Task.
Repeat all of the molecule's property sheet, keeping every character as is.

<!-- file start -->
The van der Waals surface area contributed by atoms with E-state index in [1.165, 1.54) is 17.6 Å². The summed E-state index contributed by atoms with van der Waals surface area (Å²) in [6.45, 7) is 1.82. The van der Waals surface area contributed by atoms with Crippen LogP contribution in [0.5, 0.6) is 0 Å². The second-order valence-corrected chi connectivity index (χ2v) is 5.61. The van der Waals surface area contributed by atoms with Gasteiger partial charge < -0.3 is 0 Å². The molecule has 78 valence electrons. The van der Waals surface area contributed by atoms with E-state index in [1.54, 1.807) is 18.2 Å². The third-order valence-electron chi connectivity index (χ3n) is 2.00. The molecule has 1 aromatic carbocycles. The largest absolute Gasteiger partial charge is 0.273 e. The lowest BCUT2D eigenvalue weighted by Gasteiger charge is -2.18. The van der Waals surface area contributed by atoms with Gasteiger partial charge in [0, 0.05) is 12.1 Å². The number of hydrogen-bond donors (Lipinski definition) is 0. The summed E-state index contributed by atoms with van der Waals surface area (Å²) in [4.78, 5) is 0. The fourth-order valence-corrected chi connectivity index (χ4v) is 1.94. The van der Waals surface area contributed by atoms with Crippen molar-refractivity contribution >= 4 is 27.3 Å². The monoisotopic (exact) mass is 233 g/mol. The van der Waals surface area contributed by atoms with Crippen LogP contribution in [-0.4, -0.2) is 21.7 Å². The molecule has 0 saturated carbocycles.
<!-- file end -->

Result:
The van der Waals surface area contributed by atoms with E-state index in [1.165, 1.54) is 17.6 Å². The summed E-state index contributed by atoms with van der Waals surface area (Å²) in [6.45, 7) is 1.82. The van der Waals surface area contributed by atoms with Crippen LogP contribution in [0.5, 0.6) is 0 Å². The second-order valence-corrected chi connectivity index (χ2v) is 5.61. The van der Waals surface area contributed by atoms with Gasteiger partial charge < -0.3 is 0 Å². The molecule has 78 valence electrons. The van der Waals surface area contributed by atoms with E-state index in [1.54, 1.807) is 18.2 Å². The third-order valence-electron chi connectivity index (χ3n) is 2.00. The molecule has 1 aromatic carbocycles. The largest absolute Gasteiger partial charge is 0.273 e. The lowest BCUT2D eigenvalue weighted by Gasteiger charge is -2.18. The van der Waals surface area contributed by atoms with Gasteiger partial charge in [0, 0.05) is 12.1 Å². The number of hydrogen-bond donors (Lipinski definition) is 0. The summed E-state index contributed by atoms with van der Waals surface area (Å²) in [4.78, 5) is 0. The fourth-order valence-corrected chi connectivity index (χ4v) is 1.94. The van der Waals surface area contributed by atoms with Crippen molar-refractivity contribution >= 4 is 27.3 Å². The monoisotopic (exact) mass is 233 g/mol. The van der Waals surface area contributed by atoms with Crippen LogP contribution in [-0.4, -0.2) is 21.7 Å². The molecule has 0 saturated carbocycles.